There are two parts to a book. One is the writing process and the other is the production and publishing time once the book is written. It also took more time because we sent the book to Aamir and were waiting till the end to get some point of views from him. If you look at the time from when I had the idea till the time it came out in the bookstores, it took four years.

Why Aamir?
If you look at Indian cinema, Aamir’s work continuously pushes the boundaries. And he is always doing something different in his films. That difference is not just in terms of his work. It adds a new dimension to the Indian cinema. Lagaan changed the way we produce films. Even if you look at other films like the Taare Zameen Par and 3 idiots, he brought out subject like dyslexia or learning and got into national debate. His films open new dimensions. So that was the reason of interest.

What is the next book that you are working on?

I am currently working on a book on Bangalore. It started out with the idea of writing about the cantonment area. But now, it’s going to capture the whole of Bangalore in it. There are going to be two parts to it. One is the strong documentation of photographs of Bangalore and the other is, interviews with people. So what the book will actually look at is, Bangalore – Yesterday, today and tomorrow.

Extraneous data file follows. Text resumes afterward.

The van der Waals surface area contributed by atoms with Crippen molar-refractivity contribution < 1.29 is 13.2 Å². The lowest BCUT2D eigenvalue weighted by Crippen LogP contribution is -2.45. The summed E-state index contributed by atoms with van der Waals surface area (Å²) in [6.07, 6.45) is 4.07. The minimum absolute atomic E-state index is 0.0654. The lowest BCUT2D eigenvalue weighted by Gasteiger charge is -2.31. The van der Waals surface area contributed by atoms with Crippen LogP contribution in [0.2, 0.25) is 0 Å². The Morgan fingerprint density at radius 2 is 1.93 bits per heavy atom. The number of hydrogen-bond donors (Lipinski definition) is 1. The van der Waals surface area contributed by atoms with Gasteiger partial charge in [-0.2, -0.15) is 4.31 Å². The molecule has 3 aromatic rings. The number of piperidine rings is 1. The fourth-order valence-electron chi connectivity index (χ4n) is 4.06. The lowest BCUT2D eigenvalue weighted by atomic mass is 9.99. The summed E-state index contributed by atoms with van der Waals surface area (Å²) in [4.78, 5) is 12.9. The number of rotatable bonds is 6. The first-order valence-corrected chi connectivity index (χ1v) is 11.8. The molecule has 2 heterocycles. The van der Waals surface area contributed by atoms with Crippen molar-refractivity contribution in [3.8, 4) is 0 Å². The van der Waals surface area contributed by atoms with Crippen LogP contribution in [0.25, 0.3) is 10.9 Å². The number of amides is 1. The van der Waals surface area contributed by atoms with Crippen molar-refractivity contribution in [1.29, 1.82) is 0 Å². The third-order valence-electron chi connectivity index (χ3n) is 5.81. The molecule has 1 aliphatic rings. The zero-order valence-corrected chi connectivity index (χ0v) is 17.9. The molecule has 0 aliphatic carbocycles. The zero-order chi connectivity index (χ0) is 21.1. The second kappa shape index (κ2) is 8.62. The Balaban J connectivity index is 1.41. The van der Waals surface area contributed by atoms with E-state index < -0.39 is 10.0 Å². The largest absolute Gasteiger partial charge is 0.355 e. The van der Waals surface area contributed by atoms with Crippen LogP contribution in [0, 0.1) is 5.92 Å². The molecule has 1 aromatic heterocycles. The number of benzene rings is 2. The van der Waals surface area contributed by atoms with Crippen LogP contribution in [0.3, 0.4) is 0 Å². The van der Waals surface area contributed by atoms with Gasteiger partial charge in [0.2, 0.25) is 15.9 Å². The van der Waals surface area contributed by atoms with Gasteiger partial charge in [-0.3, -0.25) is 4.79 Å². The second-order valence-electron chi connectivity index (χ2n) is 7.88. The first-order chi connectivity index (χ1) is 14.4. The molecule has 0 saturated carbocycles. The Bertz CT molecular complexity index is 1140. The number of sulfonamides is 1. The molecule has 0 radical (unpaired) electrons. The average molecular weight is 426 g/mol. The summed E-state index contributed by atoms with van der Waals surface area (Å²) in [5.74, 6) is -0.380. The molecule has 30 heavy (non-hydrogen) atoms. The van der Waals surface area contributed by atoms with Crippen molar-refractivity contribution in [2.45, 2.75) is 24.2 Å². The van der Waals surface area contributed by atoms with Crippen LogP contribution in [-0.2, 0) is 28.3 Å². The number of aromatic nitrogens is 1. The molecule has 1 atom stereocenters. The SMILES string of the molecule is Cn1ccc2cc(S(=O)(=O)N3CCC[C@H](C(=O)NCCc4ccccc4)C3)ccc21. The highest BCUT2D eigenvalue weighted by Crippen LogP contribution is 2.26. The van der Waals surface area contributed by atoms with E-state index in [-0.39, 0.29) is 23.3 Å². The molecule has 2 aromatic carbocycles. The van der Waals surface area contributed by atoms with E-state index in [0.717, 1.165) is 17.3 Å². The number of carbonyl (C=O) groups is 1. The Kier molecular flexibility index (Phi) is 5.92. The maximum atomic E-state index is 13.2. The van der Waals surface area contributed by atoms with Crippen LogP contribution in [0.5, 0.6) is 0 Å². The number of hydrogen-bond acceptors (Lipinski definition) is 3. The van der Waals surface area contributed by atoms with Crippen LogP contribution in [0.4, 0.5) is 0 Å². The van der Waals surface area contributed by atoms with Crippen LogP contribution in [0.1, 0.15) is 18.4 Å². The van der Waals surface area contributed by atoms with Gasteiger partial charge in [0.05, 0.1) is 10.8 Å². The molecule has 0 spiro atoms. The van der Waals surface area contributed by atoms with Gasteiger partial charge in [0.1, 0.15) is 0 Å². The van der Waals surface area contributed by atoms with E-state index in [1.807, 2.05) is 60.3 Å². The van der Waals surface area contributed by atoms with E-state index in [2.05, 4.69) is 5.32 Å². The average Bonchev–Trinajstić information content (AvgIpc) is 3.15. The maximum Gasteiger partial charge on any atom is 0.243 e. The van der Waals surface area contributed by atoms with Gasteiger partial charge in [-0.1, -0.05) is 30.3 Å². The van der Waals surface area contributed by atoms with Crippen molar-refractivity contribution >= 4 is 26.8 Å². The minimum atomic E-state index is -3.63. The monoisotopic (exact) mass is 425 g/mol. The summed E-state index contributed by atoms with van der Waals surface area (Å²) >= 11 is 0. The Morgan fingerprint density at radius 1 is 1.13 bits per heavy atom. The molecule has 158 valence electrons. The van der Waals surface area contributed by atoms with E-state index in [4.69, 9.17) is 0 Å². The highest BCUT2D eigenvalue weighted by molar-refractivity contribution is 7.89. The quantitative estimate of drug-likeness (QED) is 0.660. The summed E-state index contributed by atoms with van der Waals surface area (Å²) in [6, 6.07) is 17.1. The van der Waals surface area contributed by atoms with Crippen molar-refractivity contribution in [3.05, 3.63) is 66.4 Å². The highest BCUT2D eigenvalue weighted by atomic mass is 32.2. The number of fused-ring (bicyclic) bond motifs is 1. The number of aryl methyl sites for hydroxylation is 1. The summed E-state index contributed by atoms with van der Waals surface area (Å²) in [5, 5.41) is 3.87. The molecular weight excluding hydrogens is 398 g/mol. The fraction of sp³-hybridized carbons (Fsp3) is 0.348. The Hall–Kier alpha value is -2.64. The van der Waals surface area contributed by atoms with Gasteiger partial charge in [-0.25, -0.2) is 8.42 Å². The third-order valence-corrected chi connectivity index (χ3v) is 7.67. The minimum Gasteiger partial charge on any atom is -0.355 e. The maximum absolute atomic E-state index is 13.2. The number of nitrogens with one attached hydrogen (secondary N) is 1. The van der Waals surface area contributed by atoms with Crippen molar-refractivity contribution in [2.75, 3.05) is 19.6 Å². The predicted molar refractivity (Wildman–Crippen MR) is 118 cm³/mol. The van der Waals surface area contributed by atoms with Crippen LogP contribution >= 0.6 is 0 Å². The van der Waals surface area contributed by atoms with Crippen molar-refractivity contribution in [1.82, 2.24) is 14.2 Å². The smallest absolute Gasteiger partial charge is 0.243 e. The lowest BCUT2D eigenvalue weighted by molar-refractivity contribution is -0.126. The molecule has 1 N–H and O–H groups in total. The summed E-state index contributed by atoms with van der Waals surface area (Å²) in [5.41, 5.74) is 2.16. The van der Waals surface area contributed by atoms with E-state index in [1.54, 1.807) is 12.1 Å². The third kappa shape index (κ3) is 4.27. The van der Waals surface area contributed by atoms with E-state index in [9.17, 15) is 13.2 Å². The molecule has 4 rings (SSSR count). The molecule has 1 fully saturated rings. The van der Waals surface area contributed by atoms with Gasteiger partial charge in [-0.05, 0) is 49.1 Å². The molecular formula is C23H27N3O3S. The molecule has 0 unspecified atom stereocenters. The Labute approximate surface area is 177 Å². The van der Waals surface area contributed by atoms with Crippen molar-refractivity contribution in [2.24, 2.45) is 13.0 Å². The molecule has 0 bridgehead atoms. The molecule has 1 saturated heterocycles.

How did Ginger Lemon Soda Pop happen?

Well, I wrote the book when I was 29, but the idea was there in my mind when I was 19. It was then that I wrote its first chapter. But that time, I did not feel that I had sufficient grasp over my craft to write novels. So I let it be. But the idea was in my head. The characters and the background and all were ready. So I knew that in the course of another few years, I need to complete this novel. It is a work of fiction but the landscape is real. It is out of the Bangalore I lived in then.

This book is takes you through the ups and downs of a five-year-old girl’s second year in kindergarten. It takes you through a universal story of love, hate and loneliness with a sense of fun and empathy. It takes you back to living your childhood all over again.

You have been living in the city for over 30 years now. How have you seen the city grow?